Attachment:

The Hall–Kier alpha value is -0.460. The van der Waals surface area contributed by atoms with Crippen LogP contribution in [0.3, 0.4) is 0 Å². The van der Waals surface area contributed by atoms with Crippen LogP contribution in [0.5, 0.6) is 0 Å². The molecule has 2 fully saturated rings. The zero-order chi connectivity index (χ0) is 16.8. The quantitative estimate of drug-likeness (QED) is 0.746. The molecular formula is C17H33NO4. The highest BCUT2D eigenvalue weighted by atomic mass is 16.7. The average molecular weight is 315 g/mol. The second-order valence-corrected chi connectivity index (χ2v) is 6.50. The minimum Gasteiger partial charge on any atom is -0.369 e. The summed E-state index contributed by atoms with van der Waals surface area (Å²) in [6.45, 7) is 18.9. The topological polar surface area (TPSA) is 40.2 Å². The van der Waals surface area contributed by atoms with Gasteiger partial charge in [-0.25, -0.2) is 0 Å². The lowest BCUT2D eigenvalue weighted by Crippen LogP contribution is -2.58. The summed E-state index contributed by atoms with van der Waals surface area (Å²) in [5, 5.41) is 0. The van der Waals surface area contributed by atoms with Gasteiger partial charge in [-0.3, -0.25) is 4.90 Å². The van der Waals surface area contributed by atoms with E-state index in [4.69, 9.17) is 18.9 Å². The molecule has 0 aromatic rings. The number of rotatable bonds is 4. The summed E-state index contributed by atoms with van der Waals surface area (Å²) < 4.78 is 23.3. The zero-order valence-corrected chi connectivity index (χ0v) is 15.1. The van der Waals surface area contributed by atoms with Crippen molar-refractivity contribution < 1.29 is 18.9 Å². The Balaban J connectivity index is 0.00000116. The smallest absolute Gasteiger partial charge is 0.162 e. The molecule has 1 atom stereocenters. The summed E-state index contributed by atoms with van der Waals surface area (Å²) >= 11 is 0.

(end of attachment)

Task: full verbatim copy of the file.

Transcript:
The Hall–Kier alpha value is -0.460. The van der Waals surface area contributed by atoms with Crippen LogP contribution in [0.3, 0.4) is 0 Å². The van der Waals surface area contributed by atoms with Crippen LogP contribution in [0.5, 0.6) is 0 Å². The molecule has 2 fully saturated rings. The zero-order chi connectivity index (χ0) is 16.8. The quantitative estimate of drug-likeness (QED) is 0.746. The molecular formula is C17H33NO4. The highest BCUT2D eigenvalue weighted by atomic mass is 16.7. The average molecular weight is 315 g/mol. The second-order valence-corrected chi connectivity index (χ2v) is 6.50. The minimum Gasteiger partial charge on any atom is -0.369 e. The summed E-state index contributed by atoms with van der Waals surface area (Å²) in [6.45, 7) is 18.9. The topological polar surface area (TPSA) is 40.2 Å². The van der Waals surface area contributed by atoms with Gasteiger partial charge in [-0.25, -0.2) is 0 Å². The lowest BCUT2D eigenvalue weighted by Crippen LogP contribution is -2.58. The summed E-state index contributed by atoms with van der Waals surface area (Å²) in [5, 5.41) is 0. The van der Waals surface area contributed by atoms with Gasteiger partial charge in [-0.3, -0.25) is 4.90 Å². The van der Waals surface area contributed by atoms with E-state index in [4.69, 9.17) is 18.9 Å². The molecule has 0 aromatic rings. The number of rotatable bonds is 4. The summed E-state index contributed by atoms with van der Waals surface area (Å²) < 4.78 is 23.3. The zero-order valence-corrected chi connectivity index (χ0v) is 15.1. The van der Waals surface area contributed by atoms with Crippen molar-refractivity contribution < 1.29 is 18.9 Å². The Balaban J connectivity index is 0.00000116. The smallest absolute Gasteiger partial charge is 0.162 e. The molecule has 1 atom stereocenters. The summed E-state index contributed by atoms with van der Waals surface area (Å²) >= 11 is 0.